The following list of online resources may be used when preparing your entry.
- What Types of Animals Live in the Arctic?
- Arctic Animals List
- Climate Change in the Arctic
- Scanning the Conservation Horizon: A Guide to Climate Change Vulnerability Assessment
- Understanding Conservation
- U.S. Fish & Wildlife Service Endangered Species Recovery Program
- Conservation Plan Examples
Read below to find the standards for each grade level for Challenge 1 of the Middle School Fairchild Challenge
- 4.5.6.D Identify reasons why organisms become threatened, endangered, and extinct.
- 3.1.6.A1 Describe the similarities and differences of major physical characteristics in plants, animals, fungi, protists, and bacteria.
- 3.1.6.A5 Describe basic structures that plants and animals have that contribute to their ability to make or find food and reproduce.
- 4.1.7.A Describe the relationships between biotic and abiotic components of an ecosystem.
- Compare and contrast different biomes and their characteristics
- Describe symbiotic and predator/prey relationships
- 4.1.7.D Explain how biological diversity relates to the viability of ecosystems.
- Explain how an adaptation is an inherited, structure, function, or behavior that helps an organism survive and reproduce.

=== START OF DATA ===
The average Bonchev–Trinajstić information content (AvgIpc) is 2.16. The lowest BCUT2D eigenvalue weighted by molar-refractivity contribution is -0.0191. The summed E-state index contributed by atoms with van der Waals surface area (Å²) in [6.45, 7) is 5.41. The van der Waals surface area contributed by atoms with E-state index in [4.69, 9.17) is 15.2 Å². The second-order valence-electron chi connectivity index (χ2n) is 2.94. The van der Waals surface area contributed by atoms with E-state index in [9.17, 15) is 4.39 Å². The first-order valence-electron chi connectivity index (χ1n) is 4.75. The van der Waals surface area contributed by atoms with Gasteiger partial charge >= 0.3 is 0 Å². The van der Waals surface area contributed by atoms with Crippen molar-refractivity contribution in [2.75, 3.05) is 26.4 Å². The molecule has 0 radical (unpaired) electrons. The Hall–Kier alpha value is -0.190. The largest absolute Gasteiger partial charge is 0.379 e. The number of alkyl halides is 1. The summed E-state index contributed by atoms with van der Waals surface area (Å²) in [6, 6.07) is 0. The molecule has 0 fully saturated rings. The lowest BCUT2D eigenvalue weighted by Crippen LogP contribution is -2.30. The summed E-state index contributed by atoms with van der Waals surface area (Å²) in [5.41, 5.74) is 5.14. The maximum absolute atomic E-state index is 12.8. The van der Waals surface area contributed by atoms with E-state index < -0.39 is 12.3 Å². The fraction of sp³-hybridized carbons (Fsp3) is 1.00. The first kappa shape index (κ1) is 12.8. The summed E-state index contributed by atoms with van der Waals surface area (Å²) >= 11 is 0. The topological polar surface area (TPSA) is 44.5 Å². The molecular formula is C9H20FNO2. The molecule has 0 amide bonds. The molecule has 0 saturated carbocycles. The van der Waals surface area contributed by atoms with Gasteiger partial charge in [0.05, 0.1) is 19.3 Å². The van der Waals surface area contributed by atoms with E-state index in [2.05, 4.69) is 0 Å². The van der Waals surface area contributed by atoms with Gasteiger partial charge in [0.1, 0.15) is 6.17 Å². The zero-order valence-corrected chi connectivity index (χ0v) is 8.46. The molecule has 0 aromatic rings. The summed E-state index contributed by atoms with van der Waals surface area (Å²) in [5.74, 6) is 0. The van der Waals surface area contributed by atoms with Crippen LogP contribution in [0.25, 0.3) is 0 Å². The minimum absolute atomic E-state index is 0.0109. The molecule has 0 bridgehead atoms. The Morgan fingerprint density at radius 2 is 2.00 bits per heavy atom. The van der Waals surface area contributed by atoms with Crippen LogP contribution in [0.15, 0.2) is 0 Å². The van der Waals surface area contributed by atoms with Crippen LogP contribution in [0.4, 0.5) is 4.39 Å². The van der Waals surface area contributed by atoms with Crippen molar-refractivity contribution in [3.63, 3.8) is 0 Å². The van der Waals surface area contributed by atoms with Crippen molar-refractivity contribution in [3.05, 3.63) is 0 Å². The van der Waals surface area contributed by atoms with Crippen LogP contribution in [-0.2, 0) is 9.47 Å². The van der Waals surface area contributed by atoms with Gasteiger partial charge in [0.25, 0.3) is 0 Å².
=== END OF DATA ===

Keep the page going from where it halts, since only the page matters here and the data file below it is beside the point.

- 4.5.7.C Explain how human actions affect the health of the environment.
- 3.1.7.A1 Describe the similarities and differences of physical characteristics in diverse organisms.
- 3.1.7.C2 Explain why the extinction of a species may occur when the environment changes.
- 4.5.8.A Explain how Best Management Practices (BMP) can be used to mitigate environmental problems.
- 3.1.8.A8 Change and Consistency: Explain mechanisms organisms use to adapt to their environment.
- 9.1.8.A Know and use the elements and principles of each art form to create works in the arts and humanities.
- 9.1.8.B Recognize, know, use and demonstrate a variety of appropriate arts elements and principles to produce, review and revise original works in the arts.
- CC.3.5.6-8.A Cite specific textual evidence to support analysis of science and technical texts.
- CC.3.5.6-8.B Determine the central ideas or conclusions of a text; provide an accurate summary of the text distinct from prior knowledge or opinions.
- CC.1.2.6.A Determine the central idea of a text and how it is conveyed through particular details; provide a summary of the text distinct from personal opinions or judgments.
- CC.1.2.6.B Cite textual evidence to support analysis of what the text says explicitly as well as inferences and/or generalizations drawn from the text.
- CC.1.2.6.G Integrate information presented in different media or formats (e.g. visually, quantitatively) as well as in words to develop a coherent understanding of a topic or issue.
- CC.1.2.6.J Acquire and use accurately grade-appropriate general academic and domain-specific words and phrases; gather vocabulary knowledge when considering a word or phrase important to comprehension or expression.
- CC.1.2.7.B Cite several pieces of textual evidence to support analysis of what the text says explicitly as well as inferences, conclusions, and/or generalizations drawn from the text.